This study seeks to confirm and extend previous finding that four weeks of daily intake of 40 g of walnuts improve microvascular function, increasing the reactive hyperemia index (RHI), effects which were greatest in individuals with the worst initial RHI and correlating to circulating levels of vasoactive plasma epoxides. The current trial will enroll postmenopausal women who are at risk for cardiovascular disease due to their menopausal status and increased central adiposity. The initial trial focused on non-esterified (i.e. plasma) derived oxylipins, but substantial and unique changes were also observed in the esterified lipoprotein pool. The current study will add the esterified lipoprotein pool, important, as the mechanisms by which walnut intake influences endothelial function are currently undefined, but may include lipoprotein induced modulation of vascular hemostasis. As a secondary objective, primary metabolism and urolithin metabotype will be analyzed as a way to capture the influence of potential differences in habitual diet and metabolism on physiologic response. Therefore, this study will combine measures of cardiovascular physiology, metabolomics, and walnut-derived metabolite analyses to assess the 12 week influence of 40 g of daily walnut intake on the health of overweight and obese postmenopausal women.

    at UC Davis

  • Key Dimensions of PTSD and ED

    open to eligible people ages 18 years and up

    This study will test whether endothelial dysfunction could be the early subclinical mechanism by which posttraumatic stress disorder (PTSD) increases cardiovascular disease (CVD) risk, and whether posttraumatic fear-a key component of PTSD-or another PTSD dimension could be the target to offset that risk. The results of this study may help trauma-exposed individuals who are at risk of having CVD events.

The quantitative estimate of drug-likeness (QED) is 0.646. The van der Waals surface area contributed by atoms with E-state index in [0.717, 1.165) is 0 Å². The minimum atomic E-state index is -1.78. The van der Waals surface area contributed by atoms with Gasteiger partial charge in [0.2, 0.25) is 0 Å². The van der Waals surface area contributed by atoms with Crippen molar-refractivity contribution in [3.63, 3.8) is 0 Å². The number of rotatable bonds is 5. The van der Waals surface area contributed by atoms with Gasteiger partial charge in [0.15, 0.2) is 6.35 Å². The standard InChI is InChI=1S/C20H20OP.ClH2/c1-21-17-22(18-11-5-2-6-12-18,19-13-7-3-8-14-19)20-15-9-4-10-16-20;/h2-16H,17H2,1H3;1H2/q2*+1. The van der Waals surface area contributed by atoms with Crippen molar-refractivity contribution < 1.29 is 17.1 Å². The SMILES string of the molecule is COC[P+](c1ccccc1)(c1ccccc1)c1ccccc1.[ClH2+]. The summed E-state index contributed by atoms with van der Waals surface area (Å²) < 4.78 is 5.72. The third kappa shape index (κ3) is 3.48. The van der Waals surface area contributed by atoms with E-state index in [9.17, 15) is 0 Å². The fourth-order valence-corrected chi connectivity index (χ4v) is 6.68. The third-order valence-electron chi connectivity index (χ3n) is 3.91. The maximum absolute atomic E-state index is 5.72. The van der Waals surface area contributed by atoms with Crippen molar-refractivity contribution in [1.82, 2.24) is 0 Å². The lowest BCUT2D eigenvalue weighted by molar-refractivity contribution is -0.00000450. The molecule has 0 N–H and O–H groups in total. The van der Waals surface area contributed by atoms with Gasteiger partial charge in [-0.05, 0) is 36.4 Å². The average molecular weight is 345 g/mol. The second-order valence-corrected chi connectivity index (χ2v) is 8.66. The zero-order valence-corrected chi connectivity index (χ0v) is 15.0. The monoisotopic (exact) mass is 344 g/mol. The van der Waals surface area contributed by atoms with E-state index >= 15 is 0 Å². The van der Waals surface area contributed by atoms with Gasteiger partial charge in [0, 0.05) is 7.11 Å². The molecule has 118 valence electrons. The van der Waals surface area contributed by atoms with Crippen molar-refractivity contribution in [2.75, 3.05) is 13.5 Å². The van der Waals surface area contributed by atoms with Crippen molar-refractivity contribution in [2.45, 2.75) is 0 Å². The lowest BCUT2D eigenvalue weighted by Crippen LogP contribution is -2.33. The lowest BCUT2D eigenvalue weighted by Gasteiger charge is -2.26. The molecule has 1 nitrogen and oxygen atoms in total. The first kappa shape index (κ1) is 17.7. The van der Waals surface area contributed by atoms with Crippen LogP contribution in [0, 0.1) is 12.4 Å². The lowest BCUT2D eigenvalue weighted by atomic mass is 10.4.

at UCLA

  • COMP-4 Supplementation and Radial Artery FMD

    Sorry, not yet accepting patients

    In a young and healthy person, the production of nitric oxide (NO) by the endothelium, the inner lining of the blood vessel, is responsible for a) the ability of the blood vessel to dilate so it can increase its blood flow and b) act as an anti-clotting product to prevent blood clotting in those vessels. Under physiological stress either due to the development of a disease such as diabetes or simply from aging, the endothelial cells can be impacted and become dysfunctional thereby impairing their ability to make NO and even promote the development of blood clots. When such endothelial dysfunction occurs, it may be a precursor for the future development of cardiovascular (CV) disease like hypertension or even coronary artery disease later on in life in these patients. Therefore, the ability to somehow enhance the local production or availability of NO within such affected blood vessels in patients identified as prone to endothelial dysfunction could play a positive role in either preventing or delaying the onset of endothelial dysfunction and subsequent CV disease in such patients. COMP-4 is a safe, clinically available, well tolerated oral supplement that has been shown in the lab to increase NO production in a number of differing tissues including human vascular endothelial cells. In this proposed human study, the investigators plan on recruiting healthy, young participants willing to take COMP-4 for a 14 day period in whom the investigators will measure in a non-invasive way - by the use of ultrasound - the effect of COMP-4 on its ability to improve blood flow in one of the major blood vessels of the upper arm. In addition, the investigators will also determine whether COMP-4 will be capable of lowering in the blood the levels of two of the most studied inflammatory markers associated with endothelial dysfunction, IL-8 and PAI-1.

    at UCLA

Our lead scientists for Endothelial Dysfunction research studies include .